Because I’m generally not a fan of forced ethics on a governmental level–i.e. outlawing plastic bags and the such–I do appreciate all forms of positive reinforcement.
Take, for example, the way the City of Cincinnati re-worked their curbside recycling program to reward residents for their participation.
Thanks to a new partnership with Recyclebank, a rewards program similar to a frequent flier program, residents can now earn tangible rewards for each pound they recycle. With new, high-tech (and massive, I might add) recycling bins and fancy recycling trucks with scanners and scales, Recyclebank now keeps track of how much is recycled per household and allots points to the residents. Then, registered families log on to their online account and, once they’ve reached a certain level, can redeem their points for online rewards from local businesses.
Many folks, myself included, took advantage of the City’s curbside recycling program without this rewards program. And, so, receiving rewards for our efforts are only an added bonus to the work we were already committed to do. (In fact, I’ll be honest and say that, although I’m registered online at Recyclebank, I haven’t checked my account for a few months. And, because those new bins are so huge, I only put out my recycling every month instead of every two weeks, which is when it is now collected.)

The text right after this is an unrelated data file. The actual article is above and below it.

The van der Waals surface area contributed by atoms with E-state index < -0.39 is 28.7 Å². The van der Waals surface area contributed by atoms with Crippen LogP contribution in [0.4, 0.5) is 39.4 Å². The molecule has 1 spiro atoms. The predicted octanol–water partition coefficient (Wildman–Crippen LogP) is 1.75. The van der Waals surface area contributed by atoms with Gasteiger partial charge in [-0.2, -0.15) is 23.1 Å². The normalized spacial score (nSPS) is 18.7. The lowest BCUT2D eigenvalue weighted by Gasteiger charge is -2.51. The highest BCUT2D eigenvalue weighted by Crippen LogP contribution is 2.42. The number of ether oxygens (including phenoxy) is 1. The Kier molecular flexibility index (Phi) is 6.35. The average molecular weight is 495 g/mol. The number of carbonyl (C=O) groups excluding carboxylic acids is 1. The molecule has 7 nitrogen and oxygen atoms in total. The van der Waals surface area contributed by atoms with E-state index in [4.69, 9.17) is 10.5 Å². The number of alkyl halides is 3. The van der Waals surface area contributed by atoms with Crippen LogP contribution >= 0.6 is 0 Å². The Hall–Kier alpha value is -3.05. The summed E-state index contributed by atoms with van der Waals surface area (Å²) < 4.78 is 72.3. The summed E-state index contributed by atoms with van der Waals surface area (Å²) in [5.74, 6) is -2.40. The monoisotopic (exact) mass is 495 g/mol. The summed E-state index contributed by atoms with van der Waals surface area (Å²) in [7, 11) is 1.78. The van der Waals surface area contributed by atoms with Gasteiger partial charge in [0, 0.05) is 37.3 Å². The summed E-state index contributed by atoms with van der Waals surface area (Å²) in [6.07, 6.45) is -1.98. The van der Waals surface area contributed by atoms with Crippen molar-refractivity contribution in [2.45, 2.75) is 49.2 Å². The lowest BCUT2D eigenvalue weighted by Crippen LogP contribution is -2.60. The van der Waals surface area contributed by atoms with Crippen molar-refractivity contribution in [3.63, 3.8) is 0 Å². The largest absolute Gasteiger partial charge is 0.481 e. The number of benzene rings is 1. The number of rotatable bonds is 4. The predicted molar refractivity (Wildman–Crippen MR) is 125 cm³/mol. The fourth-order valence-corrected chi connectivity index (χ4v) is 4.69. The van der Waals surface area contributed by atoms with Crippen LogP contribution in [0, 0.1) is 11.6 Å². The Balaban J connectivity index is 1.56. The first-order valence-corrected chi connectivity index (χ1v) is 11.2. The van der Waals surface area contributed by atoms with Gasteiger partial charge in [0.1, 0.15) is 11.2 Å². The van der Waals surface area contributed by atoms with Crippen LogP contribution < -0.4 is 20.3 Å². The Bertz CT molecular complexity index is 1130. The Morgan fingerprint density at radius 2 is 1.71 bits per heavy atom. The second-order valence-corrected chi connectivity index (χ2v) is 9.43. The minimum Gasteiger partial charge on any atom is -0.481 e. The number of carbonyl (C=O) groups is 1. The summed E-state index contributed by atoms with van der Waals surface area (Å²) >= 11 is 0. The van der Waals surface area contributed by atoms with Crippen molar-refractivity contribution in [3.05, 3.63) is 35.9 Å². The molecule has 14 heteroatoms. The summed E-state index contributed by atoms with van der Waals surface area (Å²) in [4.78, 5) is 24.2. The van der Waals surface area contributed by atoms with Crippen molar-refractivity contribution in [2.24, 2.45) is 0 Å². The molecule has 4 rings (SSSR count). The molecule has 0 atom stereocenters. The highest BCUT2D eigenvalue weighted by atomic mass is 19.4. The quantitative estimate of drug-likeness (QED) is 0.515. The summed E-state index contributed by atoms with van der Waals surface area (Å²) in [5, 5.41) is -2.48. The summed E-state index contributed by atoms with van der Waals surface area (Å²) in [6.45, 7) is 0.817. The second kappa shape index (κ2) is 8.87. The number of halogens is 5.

I know there have been some complaints about the size of the bins (especially in historic row house districts like the one in which I live), or about the switch from weekly to bi-weekly pickup (because people like me are absentminded about this sort of thing), but I think the program is much stronger than it was a year ago–due in part to this partnership with Recyclebank.
Hopefully, the City has seen an increase in recycling since the program kicked off a few months ago. If nothing else, maybe the appearance of a large, green recycling bin on the doorstep made some residents wonder why they’d never recycled before. Either that, or there’s some lady in Over-the-Rhine hoarding dozens of the new recycling bins in her backyard… (oh, wait, that’s totally true…)